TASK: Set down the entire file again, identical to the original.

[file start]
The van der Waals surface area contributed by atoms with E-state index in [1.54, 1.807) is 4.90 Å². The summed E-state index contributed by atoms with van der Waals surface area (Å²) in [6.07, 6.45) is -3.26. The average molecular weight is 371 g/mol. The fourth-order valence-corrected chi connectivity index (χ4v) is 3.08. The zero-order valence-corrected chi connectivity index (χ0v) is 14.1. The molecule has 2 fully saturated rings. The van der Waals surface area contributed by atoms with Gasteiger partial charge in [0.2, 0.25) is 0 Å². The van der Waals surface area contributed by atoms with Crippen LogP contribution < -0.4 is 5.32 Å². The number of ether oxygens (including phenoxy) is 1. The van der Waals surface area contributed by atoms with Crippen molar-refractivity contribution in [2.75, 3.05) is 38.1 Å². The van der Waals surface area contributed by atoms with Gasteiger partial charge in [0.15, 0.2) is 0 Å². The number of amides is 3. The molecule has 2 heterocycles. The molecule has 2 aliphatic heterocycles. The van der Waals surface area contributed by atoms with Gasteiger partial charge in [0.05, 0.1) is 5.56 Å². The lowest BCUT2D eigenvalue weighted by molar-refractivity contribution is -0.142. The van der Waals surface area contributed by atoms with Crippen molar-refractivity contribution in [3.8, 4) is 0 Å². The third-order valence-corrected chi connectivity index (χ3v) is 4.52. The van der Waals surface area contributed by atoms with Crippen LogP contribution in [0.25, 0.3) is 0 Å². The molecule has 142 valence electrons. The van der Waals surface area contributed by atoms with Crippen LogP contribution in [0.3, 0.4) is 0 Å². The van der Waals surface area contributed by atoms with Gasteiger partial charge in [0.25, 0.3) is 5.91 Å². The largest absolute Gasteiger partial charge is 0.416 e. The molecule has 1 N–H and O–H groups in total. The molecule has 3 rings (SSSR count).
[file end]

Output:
The van der Waals surface area contributed by atoms with E-state index in [1.54, 1.807) is 4.90 Å². The summed E-state index contributed by atoms with van der Waals surface area (Å²) in [6.07, 6.45) is -3.26. The average molecular weight is 371 g/mol. The fourth-order valence-corrected chi connectivity index (χ4v) is 3.08. The zero-order valence-corrected chi connectivity index (χ0v) is 14.1. The molecule has 2 fully saturated rings. The van der Waals surface area contributed by atoms with Gasteiger partial charge in [0.2, 0.25) is 0 Å². The van der Waals surface area contributed by atoms with Crippen LogP contribution < -0.4 is 5.32 Å². The number of ether oxygens (including phenoxy) is 1. The van der Waals surface area contributed by atoms with Crippen molar-refractivity contribution in [2.75, 3.05) is 38.1 Å². The van der Waals surface area contributed by atoms with Gasteiger partial charge in [0.15, 0.2) is 0 Å². The number of amides is 3. The molecule has 2 heterocycles. The molecule has 2 aliphatic heterocycles. The van der Waals surface area contributed by atoms with Gasteiger partial charge in [0.05, 0.1) is 5.56 Å². The lowest BCUT2D eigenvalue weighted by molar-refractivity contribution is -0.142. The van der Waals surface area contributed by atoms with Crippen molar-refractivity contribution in [3.8, 4) is 0 Å². The third-order valence-corrected chi connectivity index (χ3v) is 4.52. The van der Waals surface area contributed by atoms with Crippen LogP contribution in [0.25, 0.3) is 0 Å². The molecule has 142 valence electrons. The van der Waals surface area contributed by atoms with Crippen LogP contribution in [0.3, 0.4) is 0 Å². The van der Waals surface area contributed by atoms with Gasteiger partial charge in [0.25, 0.3) is 5.91 Å². The largest absolute Gasteiger partial charge is 0.416 e. The molecule has 1 N–H and O–H groups in total. The molecule has 3 rings (SSSR count).